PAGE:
A false positive test is an issue that every jurisdiction has had to deal with, said Dr. Michael Patterson, during the Government of Nunavut’s Monday press conference. The only Covid-19 case in Nunavut was announced as a false positive, by the top doctor today. Once again, the territory reclaimed its status as the only jurisdiction in Canada with zero Covid-19 cases.
“For us, we look at what would be the worst outcome in the event of an error. In the case of Pond Inlet, last week, the worst outcome would have been to do nothing and wait a bit and see what happens and let it spread if it was a true positive,” explained Patterson.
On April 30, the chief public health officer had announced Pond Inlet had the territory’s first Covid-19 case. A rapid response team had swabbed individuals after conducting contact tracing. All 13 swabs tested in Iqaluit were negative, revealed Patterson during last Friday’s press conference.
After sending a second set of swabs to a public health lab in Ontario, it was confirmed the tests were all negative.
It was last Friday that “we were becoming increasingly suspicious of a false positive,” said Patterson.
The patient’s originally swab was retested in Ontario as evidence showed there was a need to verify the original result. Additionally, the patient was swabbed again and the samples were both tested in Iqaluit and Ontario. All these tests produced negative results.
The initial positive result had come from an Ontario lab, Patterson said.
When asked why this false positive result had occurred, the doctor responded that every lab test has a rate of false positives and false negatives. It is not due to human error. “It’s something that happens with all lab tests,” he explained.
Although Patterson could not provide a specific percentage of how many tests could be false positive, he did say that “false negatives can occur certainly up to 30 per cent of the time.” This usually occurs if asymptomatic people are swabbed too early after they have been exposed to Covid-19, he said.
The doctor was confident the test result is negative for the Pond Inlet individual who was originally thought to be positive for Covid-19. “We’re as certain as we can be,” he said.
According to the current information available, this Pond Inlet individual has not been outside of community for some time. Neither exposure to Covid-19 nor cases of the disease have been identified within Pond Inlet. There have also been no noticeable increases or changes in significant respiratory infections in the community, said Patterson.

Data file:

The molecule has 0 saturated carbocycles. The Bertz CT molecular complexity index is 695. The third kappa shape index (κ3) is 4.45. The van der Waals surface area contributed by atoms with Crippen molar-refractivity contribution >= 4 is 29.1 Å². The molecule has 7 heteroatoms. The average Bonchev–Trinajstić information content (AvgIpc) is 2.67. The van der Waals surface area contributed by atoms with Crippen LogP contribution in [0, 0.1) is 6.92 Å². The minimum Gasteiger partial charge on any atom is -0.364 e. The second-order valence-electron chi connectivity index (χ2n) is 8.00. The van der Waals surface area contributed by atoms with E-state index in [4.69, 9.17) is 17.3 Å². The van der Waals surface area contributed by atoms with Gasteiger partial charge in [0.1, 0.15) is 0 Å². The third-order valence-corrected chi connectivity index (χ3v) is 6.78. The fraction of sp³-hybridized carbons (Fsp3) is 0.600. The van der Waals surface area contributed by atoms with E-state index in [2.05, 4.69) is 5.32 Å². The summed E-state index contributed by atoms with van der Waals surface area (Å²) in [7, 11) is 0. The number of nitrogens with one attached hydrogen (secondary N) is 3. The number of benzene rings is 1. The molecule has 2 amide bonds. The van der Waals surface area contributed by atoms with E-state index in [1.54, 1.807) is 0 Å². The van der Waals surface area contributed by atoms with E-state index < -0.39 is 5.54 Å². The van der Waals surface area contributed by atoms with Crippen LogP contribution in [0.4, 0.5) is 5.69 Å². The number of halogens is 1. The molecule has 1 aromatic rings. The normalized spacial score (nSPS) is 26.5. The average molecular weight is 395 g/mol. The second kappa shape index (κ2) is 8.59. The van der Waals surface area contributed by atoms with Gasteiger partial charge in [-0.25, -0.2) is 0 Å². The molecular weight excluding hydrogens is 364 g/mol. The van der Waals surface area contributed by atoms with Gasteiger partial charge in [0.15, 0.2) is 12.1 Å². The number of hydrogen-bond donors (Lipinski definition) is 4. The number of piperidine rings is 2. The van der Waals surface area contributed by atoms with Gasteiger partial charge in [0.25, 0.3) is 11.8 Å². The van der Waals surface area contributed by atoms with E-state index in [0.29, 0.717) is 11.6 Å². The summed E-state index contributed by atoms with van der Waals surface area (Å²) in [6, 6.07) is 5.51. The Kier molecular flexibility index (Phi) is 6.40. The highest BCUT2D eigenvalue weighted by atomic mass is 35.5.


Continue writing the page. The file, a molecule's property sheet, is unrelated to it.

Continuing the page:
“For all of these reasons, we believe that the individual in Pond Inlet does not and never did have Covid-19,” he explained.
The rapid response team, who was sent to Pond Inlet on April 30, will stop its operations. The members of the team will leave the community and start preparing for possible future deployments.
When Patterson was asked what lessons have been learned from this first emergency response, the chief public health officer said it was too early to assess as it required a discussion with the health staff.
He did however mentioned the initial deployment worked “very well.”
The aim was to have the rapid response team in Pond Inlet within 24 hours from when health staff were notified of the positive result. The team was successful in sending swabs for testing long before 24 hours, said Patterson.
As of today, all additional measures specific to Pond Inlet that had resulted due to positive Covid-19 case are lifted.
On April 30 Patterson announced that all passenger travel, including land travel, in and out of Pond Inlet was banned. This travel ban was put into place to minimize the risk of Covid-19 from spreading to multiple communities at once. All businesses except for grocery stores, fuel and motor vehicle stations, post office and restaurant take-out services were ordered to be closed. No social gathering in dwellings were permitted, while social gatherings outside were restricted to five people or less.
“I’d like to apologize to Pond Inlet for the inconvenience we caused them, I caused them, and thank them for the hard work and co-operation (during) these last five or six days,” said Patterson.